Effects of Rootstocks on Blade Nutritional Content of Two Minority Grapevine Varieties Cultivated under Hyper-Arid Conditions in Northern Chile
In the 90s, as in other countries, transformation of Chilean viticulture brought about the introduction and spread of European grapevine varieties which has resulted in a massive loss of minor local and autochthonous grapevine varieties traditionally grown in several wine growing regions. Fortunately, in recent years, autochthonous and minority varieties have been revalued due to their high tolerance to pests and diseases and because of their adaptation to thermal and water stress triggered by global warming. In this study, we assessed the nutritional status of two autochthonous grapevines grafted onto four different rootstocks under the hyper-arid climatic conditions of Northern Chile over three consecutive seasons. The results showed that R32 rootstock induced high N, P, Ca, Mg and Mn levels in blades compared to Harmony rootstock. R32 rootstock and to a lesser extent, 1103 Paulsen and 140 Ruggeri rootstocks kept balanced levels of nutrients in blades collected from Moscatel Amarilla and Moscatel Negra grapevine varieties. Additionally, Harmony presented slight nutritional imbalance compared to the rest of studied rootstocks due to its low absorption of Mg, Mn, Ca and P, and its high K absorption, which was exacerbated under warm weather and salinity soil conditions. These results may provide a basis for specific cultivar/rootstock/site combinations, a nutritional guide for the viticulturists of Northern Chile, and options to diversify their production favoring the use of minority and autochthonous varieties that adapt well to hyper-arid conditions of Northern Chile.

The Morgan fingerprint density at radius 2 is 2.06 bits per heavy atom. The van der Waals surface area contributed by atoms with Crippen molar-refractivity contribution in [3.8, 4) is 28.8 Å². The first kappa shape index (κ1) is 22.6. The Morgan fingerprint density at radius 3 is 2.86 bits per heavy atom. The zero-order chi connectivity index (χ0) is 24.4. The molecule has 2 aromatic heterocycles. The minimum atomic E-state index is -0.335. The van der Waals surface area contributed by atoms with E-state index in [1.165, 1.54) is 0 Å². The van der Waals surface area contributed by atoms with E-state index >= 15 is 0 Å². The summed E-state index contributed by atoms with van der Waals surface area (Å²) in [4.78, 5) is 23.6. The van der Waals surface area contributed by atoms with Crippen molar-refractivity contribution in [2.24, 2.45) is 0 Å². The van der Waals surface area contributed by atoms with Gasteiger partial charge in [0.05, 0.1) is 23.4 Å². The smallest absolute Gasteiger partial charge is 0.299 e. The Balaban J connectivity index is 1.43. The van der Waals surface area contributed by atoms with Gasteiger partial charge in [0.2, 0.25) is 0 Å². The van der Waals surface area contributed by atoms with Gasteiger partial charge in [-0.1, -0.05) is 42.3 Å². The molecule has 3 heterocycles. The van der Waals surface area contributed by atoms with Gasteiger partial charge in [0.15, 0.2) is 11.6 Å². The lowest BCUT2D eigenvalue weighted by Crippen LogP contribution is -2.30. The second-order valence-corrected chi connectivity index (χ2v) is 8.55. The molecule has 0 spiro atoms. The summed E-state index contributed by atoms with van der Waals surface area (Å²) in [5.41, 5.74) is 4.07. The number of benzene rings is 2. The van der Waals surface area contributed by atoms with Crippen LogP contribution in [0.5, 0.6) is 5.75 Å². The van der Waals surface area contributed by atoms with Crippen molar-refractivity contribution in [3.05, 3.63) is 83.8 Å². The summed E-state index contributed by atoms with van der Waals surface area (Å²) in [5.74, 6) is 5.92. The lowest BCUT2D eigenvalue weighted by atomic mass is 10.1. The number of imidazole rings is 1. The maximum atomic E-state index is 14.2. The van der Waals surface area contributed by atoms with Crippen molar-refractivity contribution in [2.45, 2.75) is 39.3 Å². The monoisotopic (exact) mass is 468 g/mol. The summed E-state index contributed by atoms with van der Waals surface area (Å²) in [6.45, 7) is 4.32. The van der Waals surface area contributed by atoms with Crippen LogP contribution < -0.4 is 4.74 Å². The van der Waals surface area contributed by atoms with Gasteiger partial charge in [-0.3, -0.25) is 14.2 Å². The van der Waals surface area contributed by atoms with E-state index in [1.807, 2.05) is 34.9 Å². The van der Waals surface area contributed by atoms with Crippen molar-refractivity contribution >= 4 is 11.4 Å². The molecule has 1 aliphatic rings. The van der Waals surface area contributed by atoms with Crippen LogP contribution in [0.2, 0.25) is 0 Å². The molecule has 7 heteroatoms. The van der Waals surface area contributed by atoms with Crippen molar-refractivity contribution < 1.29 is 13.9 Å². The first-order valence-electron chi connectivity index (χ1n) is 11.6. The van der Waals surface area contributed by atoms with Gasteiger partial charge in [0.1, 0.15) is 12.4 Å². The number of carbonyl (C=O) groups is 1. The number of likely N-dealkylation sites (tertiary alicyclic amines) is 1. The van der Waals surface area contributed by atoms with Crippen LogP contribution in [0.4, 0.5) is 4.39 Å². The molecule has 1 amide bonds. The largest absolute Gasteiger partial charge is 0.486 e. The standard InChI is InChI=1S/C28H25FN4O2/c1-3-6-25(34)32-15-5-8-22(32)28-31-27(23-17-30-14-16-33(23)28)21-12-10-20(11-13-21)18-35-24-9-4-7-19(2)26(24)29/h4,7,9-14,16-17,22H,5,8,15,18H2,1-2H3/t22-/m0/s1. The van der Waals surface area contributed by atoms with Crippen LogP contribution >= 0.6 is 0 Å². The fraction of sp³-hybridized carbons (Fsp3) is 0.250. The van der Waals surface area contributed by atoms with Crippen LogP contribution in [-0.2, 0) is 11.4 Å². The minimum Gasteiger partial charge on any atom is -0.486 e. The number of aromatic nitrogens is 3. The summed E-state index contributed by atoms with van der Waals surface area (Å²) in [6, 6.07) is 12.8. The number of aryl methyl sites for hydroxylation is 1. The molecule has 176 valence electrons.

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|Effects of Rootstocks on Blade Nutritional Content of Two Minority Grapevine Varieties Cultivated under Hyper-Arid Conditions in Northern Chile
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